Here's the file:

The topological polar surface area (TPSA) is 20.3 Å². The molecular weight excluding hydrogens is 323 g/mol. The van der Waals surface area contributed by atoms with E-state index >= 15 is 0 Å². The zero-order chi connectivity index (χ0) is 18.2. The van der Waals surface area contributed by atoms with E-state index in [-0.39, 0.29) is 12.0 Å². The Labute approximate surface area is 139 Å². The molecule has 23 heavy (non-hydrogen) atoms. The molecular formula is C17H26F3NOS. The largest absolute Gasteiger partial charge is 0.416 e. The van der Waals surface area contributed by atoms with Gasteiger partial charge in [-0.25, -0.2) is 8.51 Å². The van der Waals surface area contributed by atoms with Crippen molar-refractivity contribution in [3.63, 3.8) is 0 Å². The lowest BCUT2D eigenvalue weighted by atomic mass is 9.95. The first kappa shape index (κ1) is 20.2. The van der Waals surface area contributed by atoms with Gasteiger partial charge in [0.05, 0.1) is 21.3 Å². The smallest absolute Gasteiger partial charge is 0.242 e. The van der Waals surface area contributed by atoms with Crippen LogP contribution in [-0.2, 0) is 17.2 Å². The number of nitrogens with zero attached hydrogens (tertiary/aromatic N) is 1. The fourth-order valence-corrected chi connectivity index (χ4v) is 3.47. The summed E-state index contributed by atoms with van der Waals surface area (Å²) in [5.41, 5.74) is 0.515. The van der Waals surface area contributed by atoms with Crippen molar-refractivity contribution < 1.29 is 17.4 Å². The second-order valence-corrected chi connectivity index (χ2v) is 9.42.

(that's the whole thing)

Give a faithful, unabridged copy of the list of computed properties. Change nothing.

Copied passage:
The topological polar surface area (TPSA) is 20.3 Å². The molecular weight excluding hydrogens is 323 g/mol. The van der Waals surface area contributed by atoms with E-state index >= 15 is 0 Å². The zero-order chi connectivity index (χ0) is 18.2. The van der Waals surface area contributed by atoms with E-state index in [-0.39, 0.29) is 12.0 Å². The Labute approximate surface area is 139 Å². The molecule has 23 heavy (non-hydrogen) atoms. The molecular formula is C17H26F3NOS. The largest absolute Gasteiger partial charge is 0.416 e. The van der Waals surface area contributed by atoms with Gasteiger partial charge in [-0.25, -0.2) is 8.51 Å². The van der Waals surface area contributed by atoms with Crippen molar-refractivity contribution in [3.63, 3.8) is 0 Å². The lowest BCUT2D eigenvalue weighted by atomic mass is 9.95. The first kappa shape index (κ1) is 20.2. The van der Waals surface area contributed by atoms with Gasteiger partial charge in [0.05, 0.1) is 21.3 Å². The smallest absolute Gasteiger partial charge is 0.242 e. The van der Waals surface area contributed by atoms with Crippen LogP contribution in [-0.2, 0) is 17.2 Å². The number of nitrogens with zero attached hydrogens (tertiary/aromatic N) is 1. The fourth-order valence-corrected chi connectivity index (χ4v) is 3.47. The summed E-state index contributed by atoms with van der Waals surface area (Å²) in [5.41, 5.74) is 0.515. The van der Waals surface area contributed by atoms with Crippen molar-refractivity contribution < 1.29 is 17.4 Å². The second-order valence-corrected chi connectivity index (χ2v) is 9.42.